Monday, May 23, 2022


Pennsylvania tries to land a regional hydrogen hub, a new study confirms college grads are twice as likely to get good jobs, and a U.S. military plane flies 35 tons of baby formula from Germany to Indianapolis.


Operation Fly Formula's first shipment arrives, worries of global food shortages grow, President Biden is concerned about a monkeypox outbreak, and a poll says Americans support the Title 42 border policy.


From off-Broadway to West Virginia: the stories of the deadly Upper Big Branch mine explosion, baby formula is on its way back to grocery shelves, and federal funds will combat consolidation in meatpacking.

Debunking Myths About Flood of Central American Children


Tuesday, July 15, 2014   

MCALLEN, Texas - The seemingly sudden, mass migration of thousands of Central American women and children who set off alone, risking their lives to migrate to the United States, has raised innumerable questions.

One woman who made the journey wants to shed some light on the issue. Kenia Calderon was just 11 years old when her family fled El Salvador nine years ago, after their neighborhood was overrun by gangs, crime and a general feeling of despair.

"The violence was horrible, you just didn't feel safe," she says. "Gang members would kidnap girls and force them into their gangs and make them sex slaves."

Calderon says the economic and political conditions in many Central American countries and Mexico have deteriorated because of the failure of those economies to produce jobs, which in turn fueled hopelessness and violence.

In El Salvador, police report this year's murder rate of children 17 and under is up 77 percent from the same period a year ago, while the United Nations says a city in northwestern Honduras has the world's highest homicide rate.

Calderon rejects the notion these children are being sent to the U.S. by their parents because they believe some sort of window has opened in border enforcement or because of lax oversight. She says children subjected to rampant, daily violence and horrific conditions have been forced to grow up quickly and make tough decisions.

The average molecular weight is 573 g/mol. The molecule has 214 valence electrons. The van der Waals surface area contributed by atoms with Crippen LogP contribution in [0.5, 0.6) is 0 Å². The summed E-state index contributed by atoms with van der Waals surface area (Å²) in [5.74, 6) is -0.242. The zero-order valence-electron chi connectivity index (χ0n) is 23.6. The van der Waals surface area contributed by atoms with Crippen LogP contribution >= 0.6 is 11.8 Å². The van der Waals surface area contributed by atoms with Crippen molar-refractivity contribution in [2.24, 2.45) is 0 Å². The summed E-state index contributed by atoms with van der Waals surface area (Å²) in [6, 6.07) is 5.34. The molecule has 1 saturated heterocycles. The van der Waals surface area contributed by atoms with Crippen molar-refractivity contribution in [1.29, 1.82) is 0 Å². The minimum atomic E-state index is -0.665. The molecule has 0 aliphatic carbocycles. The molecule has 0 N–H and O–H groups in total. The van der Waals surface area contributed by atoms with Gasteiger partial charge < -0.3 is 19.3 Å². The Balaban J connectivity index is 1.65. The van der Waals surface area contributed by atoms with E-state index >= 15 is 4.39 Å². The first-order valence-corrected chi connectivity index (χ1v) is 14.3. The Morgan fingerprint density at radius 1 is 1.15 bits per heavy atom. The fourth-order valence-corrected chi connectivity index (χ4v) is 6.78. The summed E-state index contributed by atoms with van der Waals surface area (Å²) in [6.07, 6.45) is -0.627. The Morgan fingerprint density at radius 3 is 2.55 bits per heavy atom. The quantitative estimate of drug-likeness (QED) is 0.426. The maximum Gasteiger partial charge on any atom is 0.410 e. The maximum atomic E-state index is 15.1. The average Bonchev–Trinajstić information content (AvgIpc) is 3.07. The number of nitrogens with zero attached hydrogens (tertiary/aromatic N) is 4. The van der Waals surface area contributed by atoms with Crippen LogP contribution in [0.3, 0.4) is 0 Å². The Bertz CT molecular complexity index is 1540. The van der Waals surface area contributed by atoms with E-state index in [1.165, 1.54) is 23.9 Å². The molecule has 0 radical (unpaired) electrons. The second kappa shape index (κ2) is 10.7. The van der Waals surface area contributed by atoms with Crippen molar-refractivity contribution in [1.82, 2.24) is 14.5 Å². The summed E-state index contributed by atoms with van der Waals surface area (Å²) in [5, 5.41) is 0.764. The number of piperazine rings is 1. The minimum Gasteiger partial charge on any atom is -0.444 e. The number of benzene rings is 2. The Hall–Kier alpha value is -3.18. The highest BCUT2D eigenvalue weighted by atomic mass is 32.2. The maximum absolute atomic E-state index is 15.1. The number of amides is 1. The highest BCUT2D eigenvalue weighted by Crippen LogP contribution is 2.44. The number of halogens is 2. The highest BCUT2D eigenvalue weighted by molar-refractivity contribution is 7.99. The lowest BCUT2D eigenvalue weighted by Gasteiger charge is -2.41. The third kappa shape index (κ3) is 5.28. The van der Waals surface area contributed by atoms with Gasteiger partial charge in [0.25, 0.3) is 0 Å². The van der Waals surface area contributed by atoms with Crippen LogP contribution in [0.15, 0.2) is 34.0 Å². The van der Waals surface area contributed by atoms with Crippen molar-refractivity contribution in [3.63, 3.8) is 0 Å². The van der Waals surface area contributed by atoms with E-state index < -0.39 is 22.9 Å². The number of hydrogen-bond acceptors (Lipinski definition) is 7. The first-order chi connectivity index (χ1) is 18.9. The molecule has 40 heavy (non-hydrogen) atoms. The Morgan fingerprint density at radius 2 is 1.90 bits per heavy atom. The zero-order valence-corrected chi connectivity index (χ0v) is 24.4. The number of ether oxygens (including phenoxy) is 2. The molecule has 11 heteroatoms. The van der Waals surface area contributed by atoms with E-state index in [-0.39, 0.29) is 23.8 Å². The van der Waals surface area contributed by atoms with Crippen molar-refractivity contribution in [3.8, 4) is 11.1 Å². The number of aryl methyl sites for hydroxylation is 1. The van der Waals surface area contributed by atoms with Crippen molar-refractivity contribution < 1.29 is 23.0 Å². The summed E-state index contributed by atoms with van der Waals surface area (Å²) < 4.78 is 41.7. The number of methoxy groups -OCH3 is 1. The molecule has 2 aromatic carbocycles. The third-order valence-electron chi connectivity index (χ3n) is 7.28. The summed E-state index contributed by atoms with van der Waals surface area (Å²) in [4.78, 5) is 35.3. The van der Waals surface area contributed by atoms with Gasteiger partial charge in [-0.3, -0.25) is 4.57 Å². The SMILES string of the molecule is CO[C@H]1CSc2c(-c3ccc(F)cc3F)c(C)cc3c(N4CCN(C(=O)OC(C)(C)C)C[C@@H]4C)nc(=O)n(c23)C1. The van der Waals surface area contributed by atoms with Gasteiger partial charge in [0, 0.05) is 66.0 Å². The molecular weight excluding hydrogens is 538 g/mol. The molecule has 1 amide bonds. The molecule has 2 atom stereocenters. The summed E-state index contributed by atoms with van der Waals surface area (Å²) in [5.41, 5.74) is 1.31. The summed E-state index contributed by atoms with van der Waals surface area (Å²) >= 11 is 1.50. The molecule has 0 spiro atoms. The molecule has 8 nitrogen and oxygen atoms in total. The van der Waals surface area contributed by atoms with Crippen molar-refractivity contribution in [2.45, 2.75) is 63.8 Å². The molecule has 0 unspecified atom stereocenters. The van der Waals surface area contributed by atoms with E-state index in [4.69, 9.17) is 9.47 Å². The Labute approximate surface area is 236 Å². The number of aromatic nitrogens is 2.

"They're the ones making the decision, and sometimes they just tell their family, 'I'm coming, be ready for me,'" says Calderon, "because they cannot wait for a change. They know nothing's going to change to better their lives."

Calderon says the record-high number of deportations under the Obama administration is well-known in Central America, but desperate youths still feel migration is their best hope. She says children have actually been fleeing countries in Central America and Mexico for several years, a fact that has been well-documented by groups such as the Pew Hispanic Trust.

"A lot of Americans feel like the situation is being exaggerated, and I feel like it's because we lack a sense of curiosity," she says. "I think we need to be a lot more aware of what's going on around the world, not just in the countries that benefit us."

Calderon hopes more Americans will take the time to research what is happening and why, and instead of using the situation for political gain, look for ways to help families reunite, treat immigrants with respect, and take a long look at the policies of the U.S. in the region.

"I feel like we all should be looking for another solution that will help these kids, because this is a cry for help," says Calderon. "Something must be done, not because they want to win the next election - but because we are humans."

This story was made possible in part by the Voqal Fund.

get more stories like this via email

Around 17% of bachelor's degrees awarded to Black students nationwide come from Historically Black Colleges and Universities, and research shows HBCUs boost economic mobility and generational wealth.(Adobe Stock)

Social Issues

One of North Carolina's oldest Historically Black Colleges and Universities is finding new ways to help students stay enrolled and graduate. Recent …


A technology that once existed only in science fiction soon could emerge as a viable solution to climate change. The city of Flagstaff has added …

Social Issues

A new report found Texas likely undercounted the number of people who actually live in the state when gathering information for the 2020 census…

Examples of brownfield sites include an out-of-business gas station, or an old dry-cleaning business which may have disposed chemical solvents down the drain, contaminating the groundwater. (Adobe Stock)


Minnesota has more than 10,000 brownfield sites, which are abandoned or idled properties in need of contamination removal. State officials will soon …

Social Issues

By age 35, workers with a bachelor's degree or higher are about twice as likely as workers with just a high school diploma to have a good job - one …

Social Issues

Alzheimer's disease is one of the leading causes of death in North Dakota, prompting state officials to launch an online dashboard, where the public …

Health and Wellness

By Skylar Baker-Jordan for The Daily Yonder.Broadcast version by Chance Dorland for the Tennessee News Service/Public News Service Collaboration The …


Phone: 303.448.9105 Toll Free: 888.891.9416 Fax: 208.247.1830 Your trusted member- and audience-supported news source since 1996 Copyright 2021